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Revised draft Clinical Practice Guidelines for the Management of Overweight and Obesity in Adults, Children and Adolescents

ID: 
5
Personal Details
Organisation Name: 
the Children's Hospital at Westmead
Additional Information
In regard to your comments, do you have a Conflict of Interest to disclose?: 
No
Specific questions
Question 2: What would help you implement these recommendations into practice?: 

Resources to disseminate guidelines

  • The 2003 NHMRC CPGs for the Management of Overweight & Obesity were very detailed. However, uptake of the guidelines was poor, in part due to the lack of resources made available for dissemination.
  • It would be important for DoHA to make appropriate resourcing available in order to disseminate the guidelines to a range of health professionals

Process for regular updating of the guidelines

  • The current NHMRC process for guideline development appears quite slow. By the time this CPG is officially published, parts of it may be already out of date
  • Has consideration been given to other strategies for more rapid guideline development and updating?
Specific comments
Comments: 
9.1 Identifying overweight and obesity

Recommendation of the CDC BMI for age charts is currently reasonable and in keeping with previous recommendations. However, while Australia has been using the US CDC growth charts, many countries, including New Zealand, have recently moved to using the new WHO growth charts. These include:

  • BMI for age charts from 0-19 years
  • WHO Child Growth Standards – 0-5 years (although there is a disjunction at age 5)
  • WHO Growth Reference 2007 for 5-19 years

We believe there should be further consideration about moving to the WHO reference charts.

Waist circumference. The following publication is a primary source of information about the usefulness of a waist:height ratio >0.5 being indicative of increased cardio-metabolic risk.:

-          Garnett SP, Baur LA, Cowell CT. Waist to height ratio: a simple option for determining excess central adiposity in young people. Int J Obes 2008; 32, 1028-1030.

We suggest inclusion of measurement of waist, and not just BMI, as a specific recommendation.

9.2 Other factors in assessment

History:

-          Family history – Consider including obstructive apnoea, bariatric surgery

-          Consider including a history of constipation and enuresis

Sleeping history – consider specifically including sleep duration

  • Pg. 53 There are a number of factors in the diet that need to be assessed in more detail then stipulated in the guidelines; A trained paediatric dietitian would take a thorough assessment of all aspects of dietary behaviour/quality and quantity specifically related to children and adolescents. This is a very different diet history to adults with obesity.
  • The guidelines reference and encourage the Australian Guide to Healthy Eating, which are still in draft form. There were a number of issues with the draft guidelines, and in practice, adhering to the core food group quantities would not work in our population. For example, there is a tendency towards excessive carbohydrate loads and juice as a substitute serve for fruit.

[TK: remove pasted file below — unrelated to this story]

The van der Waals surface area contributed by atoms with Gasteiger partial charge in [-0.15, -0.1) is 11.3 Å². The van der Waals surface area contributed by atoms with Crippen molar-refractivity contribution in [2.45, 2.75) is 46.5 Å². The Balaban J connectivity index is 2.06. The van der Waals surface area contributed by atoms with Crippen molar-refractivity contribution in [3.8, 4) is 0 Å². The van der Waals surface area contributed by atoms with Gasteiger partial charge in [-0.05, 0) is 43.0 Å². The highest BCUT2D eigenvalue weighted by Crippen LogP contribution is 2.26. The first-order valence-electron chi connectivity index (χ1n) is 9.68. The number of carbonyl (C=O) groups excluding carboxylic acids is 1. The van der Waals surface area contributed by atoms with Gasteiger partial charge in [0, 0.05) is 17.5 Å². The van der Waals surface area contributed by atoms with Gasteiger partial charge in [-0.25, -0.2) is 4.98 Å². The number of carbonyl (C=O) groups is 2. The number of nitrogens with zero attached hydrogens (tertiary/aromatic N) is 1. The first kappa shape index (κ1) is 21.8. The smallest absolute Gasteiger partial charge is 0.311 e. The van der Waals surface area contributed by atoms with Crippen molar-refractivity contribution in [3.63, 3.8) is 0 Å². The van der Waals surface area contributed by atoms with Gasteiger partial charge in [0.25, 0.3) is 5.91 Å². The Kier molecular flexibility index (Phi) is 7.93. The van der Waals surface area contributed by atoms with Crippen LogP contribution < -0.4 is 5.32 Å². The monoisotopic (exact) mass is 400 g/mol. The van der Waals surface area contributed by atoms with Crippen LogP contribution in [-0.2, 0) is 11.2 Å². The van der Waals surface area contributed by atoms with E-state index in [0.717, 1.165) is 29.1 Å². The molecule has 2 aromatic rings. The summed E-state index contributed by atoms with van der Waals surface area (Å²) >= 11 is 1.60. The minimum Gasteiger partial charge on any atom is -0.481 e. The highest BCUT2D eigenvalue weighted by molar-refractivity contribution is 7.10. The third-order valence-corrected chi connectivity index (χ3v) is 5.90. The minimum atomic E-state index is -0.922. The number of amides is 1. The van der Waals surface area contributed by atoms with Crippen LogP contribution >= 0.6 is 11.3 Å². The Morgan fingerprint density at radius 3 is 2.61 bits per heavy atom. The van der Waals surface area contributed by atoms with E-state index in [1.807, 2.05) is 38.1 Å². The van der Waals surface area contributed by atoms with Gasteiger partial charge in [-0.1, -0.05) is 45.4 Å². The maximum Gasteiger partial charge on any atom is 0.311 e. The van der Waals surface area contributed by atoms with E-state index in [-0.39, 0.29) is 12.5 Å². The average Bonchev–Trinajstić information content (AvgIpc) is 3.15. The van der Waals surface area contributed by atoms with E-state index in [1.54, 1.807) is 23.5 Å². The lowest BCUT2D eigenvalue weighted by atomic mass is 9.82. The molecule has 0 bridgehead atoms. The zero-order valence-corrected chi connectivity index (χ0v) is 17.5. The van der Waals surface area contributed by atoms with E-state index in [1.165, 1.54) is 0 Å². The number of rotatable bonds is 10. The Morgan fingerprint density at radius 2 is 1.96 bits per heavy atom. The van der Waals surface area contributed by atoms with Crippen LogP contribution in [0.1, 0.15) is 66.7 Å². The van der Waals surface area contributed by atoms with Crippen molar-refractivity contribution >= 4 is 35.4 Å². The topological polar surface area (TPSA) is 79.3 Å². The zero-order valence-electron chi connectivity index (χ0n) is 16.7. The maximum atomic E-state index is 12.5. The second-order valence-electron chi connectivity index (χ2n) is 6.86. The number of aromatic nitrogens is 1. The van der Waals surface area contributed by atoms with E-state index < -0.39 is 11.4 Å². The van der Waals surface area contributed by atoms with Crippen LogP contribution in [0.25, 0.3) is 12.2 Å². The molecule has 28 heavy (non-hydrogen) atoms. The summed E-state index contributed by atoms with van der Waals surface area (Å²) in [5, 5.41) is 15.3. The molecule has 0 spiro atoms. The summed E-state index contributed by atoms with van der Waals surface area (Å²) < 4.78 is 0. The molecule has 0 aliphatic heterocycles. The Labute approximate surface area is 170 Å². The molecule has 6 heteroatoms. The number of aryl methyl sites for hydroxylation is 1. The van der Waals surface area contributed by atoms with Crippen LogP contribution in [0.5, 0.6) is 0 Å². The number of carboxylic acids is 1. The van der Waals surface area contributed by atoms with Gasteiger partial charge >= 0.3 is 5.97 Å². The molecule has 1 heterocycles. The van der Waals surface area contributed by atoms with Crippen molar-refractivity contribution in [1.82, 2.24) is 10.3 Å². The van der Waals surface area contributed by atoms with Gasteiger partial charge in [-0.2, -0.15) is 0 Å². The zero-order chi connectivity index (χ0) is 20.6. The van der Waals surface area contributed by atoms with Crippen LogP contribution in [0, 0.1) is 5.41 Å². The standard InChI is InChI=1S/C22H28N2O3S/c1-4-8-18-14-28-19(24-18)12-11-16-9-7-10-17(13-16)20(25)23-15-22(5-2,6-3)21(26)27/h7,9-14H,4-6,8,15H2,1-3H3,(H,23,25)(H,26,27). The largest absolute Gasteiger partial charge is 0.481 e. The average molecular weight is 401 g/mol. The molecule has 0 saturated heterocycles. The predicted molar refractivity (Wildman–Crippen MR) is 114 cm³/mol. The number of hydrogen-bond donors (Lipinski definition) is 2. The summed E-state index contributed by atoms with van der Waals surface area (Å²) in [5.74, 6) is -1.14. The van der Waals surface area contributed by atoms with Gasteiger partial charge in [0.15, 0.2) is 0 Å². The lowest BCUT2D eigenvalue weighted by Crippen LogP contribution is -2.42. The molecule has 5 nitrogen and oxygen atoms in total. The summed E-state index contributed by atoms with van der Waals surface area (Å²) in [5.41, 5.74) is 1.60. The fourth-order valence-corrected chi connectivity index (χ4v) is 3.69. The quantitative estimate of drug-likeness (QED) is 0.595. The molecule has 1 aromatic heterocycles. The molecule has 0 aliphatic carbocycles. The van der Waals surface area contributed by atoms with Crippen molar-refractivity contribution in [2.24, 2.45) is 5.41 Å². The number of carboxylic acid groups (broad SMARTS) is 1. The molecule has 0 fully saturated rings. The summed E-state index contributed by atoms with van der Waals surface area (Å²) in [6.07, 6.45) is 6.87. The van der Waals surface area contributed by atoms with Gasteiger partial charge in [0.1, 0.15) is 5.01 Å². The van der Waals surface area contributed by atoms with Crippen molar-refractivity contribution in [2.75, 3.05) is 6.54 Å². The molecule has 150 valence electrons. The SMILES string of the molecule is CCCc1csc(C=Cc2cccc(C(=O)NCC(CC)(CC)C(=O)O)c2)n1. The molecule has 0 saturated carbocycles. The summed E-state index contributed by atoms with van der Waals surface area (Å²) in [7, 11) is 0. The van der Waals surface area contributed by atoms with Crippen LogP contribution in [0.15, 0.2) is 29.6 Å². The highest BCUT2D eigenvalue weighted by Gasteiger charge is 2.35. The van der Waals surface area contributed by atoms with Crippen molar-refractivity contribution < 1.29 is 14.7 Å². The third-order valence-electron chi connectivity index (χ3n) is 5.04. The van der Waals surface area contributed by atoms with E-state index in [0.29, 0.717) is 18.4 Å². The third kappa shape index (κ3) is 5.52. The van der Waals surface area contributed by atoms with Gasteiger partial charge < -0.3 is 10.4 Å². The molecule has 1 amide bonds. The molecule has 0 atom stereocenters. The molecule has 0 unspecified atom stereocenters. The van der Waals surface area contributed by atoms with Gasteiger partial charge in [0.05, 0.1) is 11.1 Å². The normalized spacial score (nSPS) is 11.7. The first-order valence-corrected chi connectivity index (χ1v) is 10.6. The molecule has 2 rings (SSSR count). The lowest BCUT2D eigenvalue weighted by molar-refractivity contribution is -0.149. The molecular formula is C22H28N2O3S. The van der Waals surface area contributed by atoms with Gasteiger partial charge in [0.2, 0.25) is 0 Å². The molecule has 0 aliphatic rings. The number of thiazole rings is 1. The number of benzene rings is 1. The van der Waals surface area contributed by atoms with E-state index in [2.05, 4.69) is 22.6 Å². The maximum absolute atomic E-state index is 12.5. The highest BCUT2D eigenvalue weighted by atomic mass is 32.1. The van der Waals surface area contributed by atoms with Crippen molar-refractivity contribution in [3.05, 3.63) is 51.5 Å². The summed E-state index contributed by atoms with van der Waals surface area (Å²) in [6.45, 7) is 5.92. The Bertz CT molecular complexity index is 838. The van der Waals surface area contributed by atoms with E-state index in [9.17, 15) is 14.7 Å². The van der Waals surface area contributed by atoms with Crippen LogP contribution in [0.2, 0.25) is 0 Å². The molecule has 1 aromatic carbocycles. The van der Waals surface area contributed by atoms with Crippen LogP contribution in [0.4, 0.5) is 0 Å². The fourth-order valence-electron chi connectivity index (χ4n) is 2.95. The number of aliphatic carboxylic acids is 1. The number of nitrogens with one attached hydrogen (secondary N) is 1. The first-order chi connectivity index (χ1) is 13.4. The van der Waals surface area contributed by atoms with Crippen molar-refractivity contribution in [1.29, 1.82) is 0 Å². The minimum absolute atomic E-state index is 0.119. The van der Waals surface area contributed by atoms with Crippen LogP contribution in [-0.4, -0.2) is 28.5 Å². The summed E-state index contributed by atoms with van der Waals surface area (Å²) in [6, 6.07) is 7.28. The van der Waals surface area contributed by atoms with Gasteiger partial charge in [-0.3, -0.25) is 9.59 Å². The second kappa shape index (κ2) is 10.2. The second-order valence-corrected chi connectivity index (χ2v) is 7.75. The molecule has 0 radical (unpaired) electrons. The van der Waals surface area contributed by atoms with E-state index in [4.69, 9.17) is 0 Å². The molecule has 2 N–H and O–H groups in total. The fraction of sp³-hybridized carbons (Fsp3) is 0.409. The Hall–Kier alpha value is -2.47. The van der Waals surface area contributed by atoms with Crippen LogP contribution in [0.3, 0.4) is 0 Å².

• The AGHE also assumes a level of activity far above the sedentary lifestyle patterns we see on a practical level in our obesity clinics.

 

 

DIETARY Habits / Behaviours.

 

  • Are meals eaten regularly including snacks?
  • Are there regular family based meals?
  • How many days per week does the child / adolescent eat breakfast? 
  • Does the adolescent have structure / routine to their day with set meal times?
  • What time are children and adolescents getting to sleep?
  • Is lunch packed for school or bought from the canteen?
  • Is there food swapping happening at school?
  • Are the children hungry after school?
  • What types of snacks are bought for the family?
  • Are the children having defined meal and snack times or are they grazing all day?
  • What is for afternoon tea?
  • What types of fluids does your child drink?
  • Do the children like fruit and vegetables?
  • How often does the family have dinner together at the table?
  • Are the kids allowed to snack in front of the TV?
  • Is the TV on whilst the family eats dinner?
  • How often do you eat takeaway or eat at fast-food restaurants?
  • Do you usually eat together as a family?
  • In particular for adolescents , are they spending time with their peers eating foods away from home?
  • Are children hungry after dinner and do they continue snacking late into the evening?

 

 

Dietary Quantity

 

  • How much does your child eat at the evening meal compared with the rest of the family? Are similar quantities served as the rest of the family?
  • Are the children allowed unlimited amounts of second helpings?
  • How much soft drink, cordial and fruit juice does your child drink each day?
  • How many serves of fruit and vegetables are the children eating every day?
  • We know from Kids Eat, Kids Play Survey, 2007, children and adolescents are not eating enough vegetables.
  • How many snack foods are packed for school?
  • How much food does your child want for afternoon tea?
  • Which is the largest meal of the day for your child?

 

Dietary Quality

 

 

  • Are non-starchy vegetables being displaced from the diet with high carbohydrate, high fat, energy dense foods.